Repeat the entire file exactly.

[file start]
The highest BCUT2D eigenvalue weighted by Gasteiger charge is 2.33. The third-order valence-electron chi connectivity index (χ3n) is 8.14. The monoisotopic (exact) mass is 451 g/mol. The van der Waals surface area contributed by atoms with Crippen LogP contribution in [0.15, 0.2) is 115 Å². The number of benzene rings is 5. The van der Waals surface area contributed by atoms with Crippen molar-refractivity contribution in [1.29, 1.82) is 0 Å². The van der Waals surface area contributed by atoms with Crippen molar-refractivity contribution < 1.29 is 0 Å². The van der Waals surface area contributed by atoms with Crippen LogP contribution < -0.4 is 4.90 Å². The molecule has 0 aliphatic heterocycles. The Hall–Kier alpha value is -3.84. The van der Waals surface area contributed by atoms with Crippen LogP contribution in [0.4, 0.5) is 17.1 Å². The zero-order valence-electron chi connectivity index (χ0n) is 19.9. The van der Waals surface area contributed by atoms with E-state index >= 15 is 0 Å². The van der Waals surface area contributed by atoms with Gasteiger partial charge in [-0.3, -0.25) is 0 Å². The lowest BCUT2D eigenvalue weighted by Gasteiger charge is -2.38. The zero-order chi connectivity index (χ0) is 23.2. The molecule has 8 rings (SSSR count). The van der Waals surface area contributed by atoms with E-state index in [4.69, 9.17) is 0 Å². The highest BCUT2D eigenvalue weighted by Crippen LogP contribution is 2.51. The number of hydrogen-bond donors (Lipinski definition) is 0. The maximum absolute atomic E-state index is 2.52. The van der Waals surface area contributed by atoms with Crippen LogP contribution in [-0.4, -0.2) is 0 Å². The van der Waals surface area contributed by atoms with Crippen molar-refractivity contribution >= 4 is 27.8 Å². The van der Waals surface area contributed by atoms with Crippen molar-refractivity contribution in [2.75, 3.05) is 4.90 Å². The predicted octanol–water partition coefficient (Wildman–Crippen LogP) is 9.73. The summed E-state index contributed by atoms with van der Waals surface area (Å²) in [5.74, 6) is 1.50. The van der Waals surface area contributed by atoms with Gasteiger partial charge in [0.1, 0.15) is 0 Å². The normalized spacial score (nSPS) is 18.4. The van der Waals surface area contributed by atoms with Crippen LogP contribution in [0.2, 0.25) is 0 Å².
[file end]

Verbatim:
The highest BCUT2D eigenvalue weighted by Gasteiger charge is 2.33. The third-order valence-electron chi connectivity index (χ3n) is 8.14. The monoisotopic (exact) mass is 451 g/mol. The van der Waals surface area contributed by atoms with Crippen LogP contribution in [0.15, 0.2) is 115 Å². The number of benzene rings is 5. The van der Waals surface area contributed by atoms with Crippen molar-refractivity contribution in [1.29, 1.82) is 0 Å². The van der Waals surface area contributed by atoms with Crippen molar-refractivity contribution < 1.29 is 0 Å². The van der Waals surface area contributed by atoms with Crippen LogP contribution < -0.4 is 4.90 Å². The molecule has 0 aliphatic heterocycles. The Hall–Kier alpha value is -3.84. The van der Waals surface area contributed by atoms with Crippen LogP contribution in [0.4, 0.5) is 17.1 Å². The zero-order valence-electron chi connectivity index (χ0n) is 19.9. The van der Waals surface area contributed by atoms with E-state index >= 15 is 0 Å². The van der Waals surface area contributed by atoms with Gasteiger partial charge in [-0.3, -0.25) is 0 Å². The lowest BCUT2D eigenvalue weighted by Gasteiger charge is -2.38. The zero-order chi connectivity index (χ0) is 23.2. The molecule has 8 rings (SSSR count). The van der Waals surface area contributed by atoms with E-state index in [4.69, 9.17) is 0 Å². The highest BCUT2D eigenvalue weighted by Crippen LogP contribution is 2.51. The number of hydrogen-bond donors (Lipinski definition) is 0. The maximum absolute atomic E-state index is 2.52. The van der Waals surface area contributed by atoms with Crippen LogP contribution in [-0.4, -0.2) is 0 Å². The van der Waals surface area contributed by atoms with Crippen molar-refractivity contribution >= 4 is 27.8 Å². The van der Waals surface area contributed by atoms with Crippen molar-refractivity contribution in [2.75, 3.05) is 4.90 Å². The predicted octanol–water partition coefficient (Wildman–Crippen LogP) is 9.73. The summed E-state index contributed by atoms with van der Waals surface area (Å²) in [5.74, 6) is 1.50. The van der Waals surface area contributed by atoms with Gasteiger partial charge in [0.1, 0.15) is 0 Å². The normalized spacial score (nSPS) is 18.4. The van der Waals surface area contributed by atoms with Crippen LogP contribution in [0.2, 0.25) is 0 Å².